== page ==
Without proper documentation, Trust America cannot ensure funds from prohibited parties were
not used to repay these debts.

Inadequate Debt Verification

Trust America did not provide valid compensating factors for exceeding the ratio. According to
the mortgage credit analysis worksheet, the total fixed payment to income ratio was 44.14
percent, exceeding the permissible rate of 43 percent, as prescribed in HUD Handbook 4155.1,
Revision 4, Change 1, paragraph 2-19.




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Other Deficiencies

The son of the owner of Trust America (also an ex-employee of Trust America) was also the
owner of the builder/seller entity. The owner of Trust America was also a former director of the
builder/seller entity. The underwriter certified in the Direct Endorsement Approval for a HUD/
Federal Housing Administration-Insured Mortgage form that the lender did not have a financial
interest in or a relationship with the builder or seller involved in this transaction. The loan file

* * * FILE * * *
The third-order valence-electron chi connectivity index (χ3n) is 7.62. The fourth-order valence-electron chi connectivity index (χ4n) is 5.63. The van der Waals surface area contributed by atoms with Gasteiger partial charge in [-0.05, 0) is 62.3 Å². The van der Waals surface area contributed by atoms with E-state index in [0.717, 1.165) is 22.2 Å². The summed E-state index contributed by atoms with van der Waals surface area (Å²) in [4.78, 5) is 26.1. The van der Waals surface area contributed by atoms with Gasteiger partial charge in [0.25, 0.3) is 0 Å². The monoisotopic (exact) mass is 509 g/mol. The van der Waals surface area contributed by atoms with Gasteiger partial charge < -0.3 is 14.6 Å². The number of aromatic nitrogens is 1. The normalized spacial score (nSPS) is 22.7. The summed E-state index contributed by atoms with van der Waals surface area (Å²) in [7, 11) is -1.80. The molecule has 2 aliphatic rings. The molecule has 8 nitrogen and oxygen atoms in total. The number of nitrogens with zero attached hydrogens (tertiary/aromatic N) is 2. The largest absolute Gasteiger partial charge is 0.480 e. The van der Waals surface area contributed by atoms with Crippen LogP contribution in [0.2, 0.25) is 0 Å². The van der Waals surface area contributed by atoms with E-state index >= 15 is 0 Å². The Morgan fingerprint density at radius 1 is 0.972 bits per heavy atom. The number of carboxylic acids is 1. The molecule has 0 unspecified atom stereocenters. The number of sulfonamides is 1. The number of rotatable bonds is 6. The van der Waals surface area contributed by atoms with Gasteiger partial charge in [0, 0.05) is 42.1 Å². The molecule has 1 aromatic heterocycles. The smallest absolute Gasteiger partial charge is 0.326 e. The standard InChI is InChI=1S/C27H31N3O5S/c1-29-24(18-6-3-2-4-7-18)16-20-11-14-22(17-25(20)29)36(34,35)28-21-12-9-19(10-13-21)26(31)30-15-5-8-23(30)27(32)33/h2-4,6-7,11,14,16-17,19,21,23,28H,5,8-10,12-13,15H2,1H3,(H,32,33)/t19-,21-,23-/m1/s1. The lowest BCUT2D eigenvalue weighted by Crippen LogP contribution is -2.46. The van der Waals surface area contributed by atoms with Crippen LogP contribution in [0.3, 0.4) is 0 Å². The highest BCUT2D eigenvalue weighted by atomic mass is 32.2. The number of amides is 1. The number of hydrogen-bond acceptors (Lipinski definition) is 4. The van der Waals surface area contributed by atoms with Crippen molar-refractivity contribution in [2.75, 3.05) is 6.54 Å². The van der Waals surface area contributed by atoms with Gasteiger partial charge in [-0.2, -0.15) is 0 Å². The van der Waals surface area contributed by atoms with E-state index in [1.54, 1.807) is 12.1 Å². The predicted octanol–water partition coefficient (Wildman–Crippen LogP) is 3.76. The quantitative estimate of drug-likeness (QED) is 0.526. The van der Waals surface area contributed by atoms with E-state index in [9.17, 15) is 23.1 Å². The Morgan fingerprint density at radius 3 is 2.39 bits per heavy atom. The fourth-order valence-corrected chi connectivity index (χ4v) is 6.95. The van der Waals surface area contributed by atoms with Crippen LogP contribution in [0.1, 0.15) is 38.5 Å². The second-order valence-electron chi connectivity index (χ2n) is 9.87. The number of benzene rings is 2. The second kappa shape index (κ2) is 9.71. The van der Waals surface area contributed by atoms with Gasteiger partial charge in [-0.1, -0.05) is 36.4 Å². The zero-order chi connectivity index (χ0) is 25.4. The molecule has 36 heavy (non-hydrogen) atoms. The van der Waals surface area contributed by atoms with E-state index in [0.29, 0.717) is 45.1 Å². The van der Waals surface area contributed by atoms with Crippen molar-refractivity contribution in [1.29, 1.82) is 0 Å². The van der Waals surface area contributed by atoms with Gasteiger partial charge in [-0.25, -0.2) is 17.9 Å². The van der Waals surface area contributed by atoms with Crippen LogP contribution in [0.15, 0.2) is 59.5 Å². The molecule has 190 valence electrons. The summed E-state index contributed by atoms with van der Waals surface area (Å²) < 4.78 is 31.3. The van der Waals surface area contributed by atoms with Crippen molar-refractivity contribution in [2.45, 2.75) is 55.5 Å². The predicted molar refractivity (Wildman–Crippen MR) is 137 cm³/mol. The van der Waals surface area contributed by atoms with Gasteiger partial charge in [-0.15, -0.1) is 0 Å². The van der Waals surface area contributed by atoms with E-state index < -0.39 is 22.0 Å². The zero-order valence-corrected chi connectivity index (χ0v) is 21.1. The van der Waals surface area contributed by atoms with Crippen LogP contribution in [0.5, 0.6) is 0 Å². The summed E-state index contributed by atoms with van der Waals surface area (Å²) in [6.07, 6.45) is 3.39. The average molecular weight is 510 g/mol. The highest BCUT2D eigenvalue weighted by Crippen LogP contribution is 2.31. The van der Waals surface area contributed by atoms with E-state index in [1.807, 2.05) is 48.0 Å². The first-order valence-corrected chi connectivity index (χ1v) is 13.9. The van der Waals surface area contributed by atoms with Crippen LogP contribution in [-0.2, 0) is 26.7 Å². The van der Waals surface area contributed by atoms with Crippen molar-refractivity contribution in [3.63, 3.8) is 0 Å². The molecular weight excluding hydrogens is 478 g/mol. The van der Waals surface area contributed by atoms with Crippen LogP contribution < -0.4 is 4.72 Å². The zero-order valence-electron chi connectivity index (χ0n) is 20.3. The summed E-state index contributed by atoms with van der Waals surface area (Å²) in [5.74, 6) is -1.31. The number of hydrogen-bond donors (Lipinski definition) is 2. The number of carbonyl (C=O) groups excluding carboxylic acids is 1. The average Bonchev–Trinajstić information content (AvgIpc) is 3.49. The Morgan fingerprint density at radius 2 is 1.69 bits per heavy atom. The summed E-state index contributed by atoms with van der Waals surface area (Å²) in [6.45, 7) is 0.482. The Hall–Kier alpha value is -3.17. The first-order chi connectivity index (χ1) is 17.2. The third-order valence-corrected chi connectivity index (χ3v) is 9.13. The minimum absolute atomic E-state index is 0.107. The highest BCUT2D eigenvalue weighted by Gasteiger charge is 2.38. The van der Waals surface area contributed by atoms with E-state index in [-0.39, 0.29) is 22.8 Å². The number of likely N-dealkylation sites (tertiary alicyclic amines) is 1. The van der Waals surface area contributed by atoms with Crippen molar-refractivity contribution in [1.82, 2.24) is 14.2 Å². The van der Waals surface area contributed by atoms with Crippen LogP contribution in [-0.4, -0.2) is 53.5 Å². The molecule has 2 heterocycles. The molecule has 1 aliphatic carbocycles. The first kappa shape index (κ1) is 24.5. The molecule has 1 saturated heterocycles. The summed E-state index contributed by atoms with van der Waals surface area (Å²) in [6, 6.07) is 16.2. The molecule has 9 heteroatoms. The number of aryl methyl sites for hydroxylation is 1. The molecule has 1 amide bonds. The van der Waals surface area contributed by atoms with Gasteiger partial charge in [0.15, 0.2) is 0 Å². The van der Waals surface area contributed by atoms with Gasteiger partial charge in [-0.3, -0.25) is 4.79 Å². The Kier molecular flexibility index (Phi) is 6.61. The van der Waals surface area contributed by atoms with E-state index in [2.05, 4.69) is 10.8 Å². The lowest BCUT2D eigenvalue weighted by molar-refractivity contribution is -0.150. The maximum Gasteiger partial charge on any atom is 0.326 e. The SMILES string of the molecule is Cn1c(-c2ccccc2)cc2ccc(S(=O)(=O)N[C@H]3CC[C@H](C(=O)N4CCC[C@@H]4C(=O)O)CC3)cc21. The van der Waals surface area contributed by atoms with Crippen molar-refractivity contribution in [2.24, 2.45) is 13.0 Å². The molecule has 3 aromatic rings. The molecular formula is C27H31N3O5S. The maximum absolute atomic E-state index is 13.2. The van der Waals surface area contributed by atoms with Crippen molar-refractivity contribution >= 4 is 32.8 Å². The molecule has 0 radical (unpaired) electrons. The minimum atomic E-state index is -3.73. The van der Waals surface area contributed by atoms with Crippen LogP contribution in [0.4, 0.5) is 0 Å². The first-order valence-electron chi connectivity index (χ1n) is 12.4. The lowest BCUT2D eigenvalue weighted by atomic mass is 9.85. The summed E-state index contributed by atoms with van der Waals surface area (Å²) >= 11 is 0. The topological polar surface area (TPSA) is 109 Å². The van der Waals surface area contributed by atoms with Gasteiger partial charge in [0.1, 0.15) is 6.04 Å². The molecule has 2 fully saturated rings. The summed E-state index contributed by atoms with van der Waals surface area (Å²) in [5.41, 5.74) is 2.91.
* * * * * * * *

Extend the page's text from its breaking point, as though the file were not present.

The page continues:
contained no evidence that the borrower was aware of this relationship. HUD’s prior review also
reported this issue.




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Appendix F

                                         CRITERIA

HUD Handbook 4060.1, Revision 1, Change 1, “Mortgagee Approval Handbook,” Chapter 6,
“Quality Control Plan,” provides guidelines and procedures to be implemented by all lenders.

Section 6-1 requires all Federal Housing Administration approved lenders, including loan
correspondent, to implement and continuously have in place a quality control plan for the
origination of insured mortgages as a condition for receiving and maintaining Federal Housing
Administration approval. The quality control plan must be a prescribed function of the lender’s